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Sorry, I failed to describe what I'm trying to do: in simple terms - I need to replace the face with another object that points in the same direction. For this, as far as I figure, the easiest method would be to extract the rotation matrix or vector from the face and apply it to the new object.

I'm not sure if quaternions would be a good choice for this (seeing as Euler angles at least make sense to me; quaternions are just a black box with no windows). Assuming a static reference plane is no problem. What I can't wrap my head around is the actual math involved...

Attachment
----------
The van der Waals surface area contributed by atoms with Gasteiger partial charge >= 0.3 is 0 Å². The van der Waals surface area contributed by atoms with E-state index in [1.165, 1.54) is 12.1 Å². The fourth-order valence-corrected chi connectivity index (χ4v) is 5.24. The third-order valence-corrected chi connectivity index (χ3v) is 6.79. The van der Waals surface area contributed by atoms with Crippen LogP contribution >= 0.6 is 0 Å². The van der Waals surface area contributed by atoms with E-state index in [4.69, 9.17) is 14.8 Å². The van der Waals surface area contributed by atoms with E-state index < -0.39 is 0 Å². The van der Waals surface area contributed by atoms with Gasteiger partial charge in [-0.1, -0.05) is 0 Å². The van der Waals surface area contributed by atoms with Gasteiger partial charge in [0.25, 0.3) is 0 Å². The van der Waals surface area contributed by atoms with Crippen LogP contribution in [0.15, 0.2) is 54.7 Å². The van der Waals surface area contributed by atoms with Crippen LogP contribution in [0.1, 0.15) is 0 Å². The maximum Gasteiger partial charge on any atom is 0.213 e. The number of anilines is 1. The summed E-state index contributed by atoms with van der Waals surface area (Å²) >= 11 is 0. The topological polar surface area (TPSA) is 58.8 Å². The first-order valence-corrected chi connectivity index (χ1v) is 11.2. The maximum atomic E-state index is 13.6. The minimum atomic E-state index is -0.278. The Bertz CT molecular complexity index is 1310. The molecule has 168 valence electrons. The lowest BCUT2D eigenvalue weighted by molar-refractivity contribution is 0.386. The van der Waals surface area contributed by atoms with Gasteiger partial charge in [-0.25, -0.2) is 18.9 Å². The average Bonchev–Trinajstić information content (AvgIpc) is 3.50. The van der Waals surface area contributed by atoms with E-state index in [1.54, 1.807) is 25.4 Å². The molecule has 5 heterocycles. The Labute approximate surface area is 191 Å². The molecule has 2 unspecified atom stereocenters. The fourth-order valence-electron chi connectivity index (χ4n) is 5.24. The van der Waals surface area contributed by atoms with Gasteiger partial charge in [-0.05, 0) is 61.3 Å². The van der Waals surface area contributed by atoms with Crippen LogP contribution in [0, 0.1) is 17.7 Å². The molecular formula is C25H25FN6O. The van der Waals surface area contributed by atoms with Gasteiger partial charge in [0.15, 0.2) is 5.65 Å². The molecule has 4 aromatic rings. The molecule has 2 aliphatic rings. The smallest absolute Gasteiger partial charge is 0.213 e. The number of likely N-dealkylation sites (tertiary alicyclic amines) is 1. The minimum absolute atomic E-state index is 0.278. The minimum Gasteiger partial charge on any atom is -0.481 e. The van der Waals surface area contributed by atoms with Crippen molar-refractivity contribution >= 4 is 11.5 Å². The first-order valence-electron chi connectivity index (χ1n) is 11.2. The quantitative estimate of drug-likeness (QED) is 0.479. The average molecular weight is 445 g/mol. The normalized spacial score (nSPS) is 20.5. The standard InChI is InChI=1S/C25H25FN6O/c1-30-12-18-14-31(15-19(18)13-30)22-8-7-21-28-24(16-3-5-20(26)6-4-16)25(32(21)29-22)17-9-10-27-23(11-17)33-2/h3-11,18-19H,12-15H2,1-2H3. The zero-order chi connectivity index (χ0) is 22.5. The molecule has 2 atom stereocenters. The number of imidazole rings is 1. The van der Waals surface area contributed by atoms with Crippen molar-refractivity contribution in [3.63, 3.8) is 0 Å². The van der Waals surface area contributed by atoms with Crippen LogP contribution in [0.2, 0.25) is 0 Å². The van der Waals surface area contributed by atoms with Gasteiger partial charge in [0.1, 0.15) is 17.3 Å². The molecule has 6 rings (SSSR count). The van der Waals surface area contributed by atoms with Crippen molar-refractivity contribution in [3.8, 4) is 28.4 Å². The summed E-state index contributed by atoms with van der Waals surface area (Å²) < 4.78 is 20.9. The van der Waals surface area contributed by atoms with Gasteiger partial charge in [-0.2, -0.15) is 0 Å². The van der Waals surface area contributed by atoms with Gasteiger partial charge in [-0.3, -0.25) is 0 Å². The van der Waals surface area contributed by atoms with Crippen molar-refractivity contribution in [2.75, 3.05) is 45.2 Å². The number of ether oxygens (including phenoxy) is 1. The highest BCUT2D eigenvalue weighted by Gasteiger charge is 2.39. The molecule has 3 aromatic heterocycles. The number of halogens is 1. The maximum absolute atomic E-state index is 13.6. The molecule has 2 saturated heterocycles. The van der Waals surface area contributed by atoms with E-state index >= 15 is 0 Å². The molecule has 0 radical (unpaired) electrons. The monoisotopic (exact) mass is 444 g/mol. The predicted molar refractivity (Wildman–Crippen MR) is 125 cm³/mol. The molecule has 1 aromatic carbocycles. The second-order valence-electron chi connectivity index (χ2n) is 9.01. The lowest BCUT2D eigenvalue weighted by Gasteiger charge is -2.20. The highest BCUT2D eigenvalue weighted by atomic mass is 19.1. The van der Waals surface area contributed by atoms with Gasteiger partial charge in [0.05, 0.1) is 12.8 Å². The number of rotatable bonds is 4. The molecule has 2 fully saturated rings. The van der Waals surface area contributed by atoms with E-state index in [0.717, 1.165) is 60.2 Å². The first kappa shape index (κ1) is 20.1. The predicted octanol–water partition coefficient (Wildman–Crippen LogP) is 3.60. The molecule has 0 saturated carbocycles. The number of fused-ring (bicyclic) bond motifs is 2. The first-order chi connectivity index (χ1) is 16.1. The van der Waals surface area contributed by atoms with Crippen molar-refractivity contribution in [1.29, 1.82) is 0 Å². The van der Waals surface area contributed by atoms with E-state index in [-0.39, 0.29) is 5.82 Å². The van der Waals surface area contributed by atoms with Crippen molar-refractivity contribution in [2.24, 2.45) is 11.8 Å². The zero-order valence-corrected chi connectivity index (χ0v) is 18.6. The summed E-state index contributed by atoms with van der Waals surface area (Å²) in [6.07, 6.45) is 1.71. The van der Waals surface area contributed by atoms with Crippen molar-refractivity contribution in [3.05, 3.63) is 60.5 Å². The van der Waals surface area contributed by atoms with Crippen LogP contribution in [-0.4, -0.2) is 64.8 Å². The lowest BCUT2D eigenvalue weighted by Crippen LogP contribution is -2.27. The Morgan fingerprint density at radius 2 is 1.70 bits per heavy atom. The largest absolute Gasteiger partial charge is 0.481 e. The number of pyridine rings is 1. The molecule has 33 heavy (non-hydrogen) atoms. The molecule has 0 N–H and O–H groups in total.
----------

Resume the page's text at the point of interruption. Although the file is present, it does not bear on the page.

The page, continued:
And what about collinearity? If my up-vector always points up, should I simply treat an up-pointing normal as a special case?

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I'd bet that this problem is most naturally and easily thought of in terms of rotation matrices.

So you want a rotation matrix that will transform some fixed vector (up?) to the normal vector for some face. This still leaves you with a degree of freedom (picture spinning about the normal), so you need to decide what other vectors you want to correspond. For instance, maybe you want the vector in the x direction to transform to a vector along the first edge of the triangle/face in question.

Anyway, what I'm saying is that you just need to figure out how three linearly-independent vectors transform. And since you're in 3d, you really only need to determine how two transform; you can use their cross product as the third.

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Original post by irreversible